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November 17th 1914 - Letter from Mela Brown Constable to her fiancé, Cyril E Sladden Esq

17th November 1914
Correspondence From
Mela Brown Constable, The Nurses' Home, The General Hospital, Birmingham
Correspondence To
Cyril E Sladden Esq, The Officers' Mess, Bhurtpore Barracks, Tidworth, near Andover
Relationship to Letter Addressee
Text of Letter

The Nurses’ Home
The General Hospital

Nov 17th 1914

My darling Sweetheart

I have just finished writing to Aunt Jessie and to Margery Slater’s friend, Mrs Jarvis who lives at Kings Heath. We are trying to arrange a meeting and as I am getting a half day on Friday I have written and told her. I wish you could come and call on her with me?! I shall be free from 2 until 10.p.m.

I have written to Aunt Jessie just to show her I am still alive. I hope she won’t forget to send me the allowance she promised me; she has a memory like a sieve but if she forgets, it makes it jolly difficult for me as I draw no salary here. I haven't actually said anything about it in my letter but perhaps the fact of hearing from me will remind her.

A new probationer, who has been here a fortnight is very anxious to be friends with me. She has had previous nursing experience and in many ways I like her but she is a puzzle. She is a niece of Dr. Sandys or Sanders a Science man at Christ Church. Do you know him!

Her name is Saunders and she is a quaint mixture of Puritanism and High Churchism.

The part that puzzles me is that she has come here without a penny in her pocket. Her guardian is Vicar of St Alban’s, Birmingham but she won’t ask him to keep her although she cannot pay for her uniform.

Her Father is in the Indian Army but has not been heard of for years and her Mother lives at Oxford.

I’ve lent her stamps and odd pence but it seems she borrows from me to pay back someone else. She asked me to lend her a blouse the other day as she had no clean ones and yet I saw her go out in a blouse other than the one I lent her!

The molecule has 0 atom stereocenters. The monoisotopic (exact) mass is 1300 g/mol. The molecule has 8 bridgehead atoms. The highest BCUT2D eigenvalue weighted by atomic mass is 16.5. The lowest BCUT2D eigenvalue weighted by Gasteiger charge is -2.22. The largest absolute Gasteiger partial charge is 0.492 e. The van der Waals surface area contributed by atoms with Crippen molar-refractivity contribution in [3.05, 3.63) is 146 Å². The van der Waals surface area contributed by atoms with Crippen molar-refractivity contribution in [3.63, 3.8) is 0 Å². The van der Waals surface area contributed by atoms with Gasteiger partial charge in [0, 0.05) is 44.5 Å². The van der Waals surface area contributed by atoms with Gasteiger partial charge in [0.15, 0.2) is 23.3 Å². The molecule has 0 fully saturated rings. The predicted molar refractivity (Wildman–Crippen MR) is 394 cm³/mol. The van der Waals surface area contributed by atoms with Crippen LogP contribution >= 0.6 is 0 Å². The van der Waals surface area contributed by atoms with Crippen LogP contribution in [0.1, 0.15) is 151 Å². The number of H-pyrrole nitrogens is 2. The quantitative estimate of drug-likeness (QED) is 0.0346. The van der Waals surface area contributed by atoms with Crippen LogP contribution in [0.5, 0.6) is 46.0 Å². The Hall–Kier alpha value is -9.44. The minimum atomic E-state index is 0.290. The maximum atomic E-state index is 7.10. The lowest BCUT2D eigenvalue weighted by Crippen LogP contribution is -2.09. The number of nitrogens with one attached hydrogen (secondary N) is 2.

She is a religious minded girl and spends a good part of her life in Church. She took me yesterday to see St Alban’s and I was rather impressed to see a soldier in uniform kneeling waiting for his confession to be heard.

After this long description of her, what is your opinion of her character?

Do you think she is genuine?

Before I knew she had no money I asked her to buy me some stamps and gave her 6d to get them. She brought me 5 and said she absentmindedly stuck the 6th on her own letter but that she would return it to me. Quite believing her I said “oh – don’t bother about it”, and the next day she told me she had not a penny in the world. I cannot make her out. She is a lady by birth and a well bred girl so I am loathe to think she is not absolutely ‘straightforward’ and we have much in common.

Let me know what you think I’d better do and whether it is advisable to pursue the friendship further.

She gave out she is an orphan but now says her Mother lives at Oxford.

She came from the Birmingham Midland Eye Hospital and has also had training elsewhere. I shall be sorry if she is not genuine but on some points she seems a puzzle.

It seems an age since I was at Badsey and it is only 10 days ago!

Fancy England being without Lord Roberts; I hope England will remember his appeal for national service.

It is tea-time so I must close.

With fondest love, dear Heart, and a kiss. Write soon again.

Ever your loving

Letter Images
Type of Correspondence
Envelope containing 2 sheets of notepaper
Location of Document
Imperial War Museum
Record Office Reference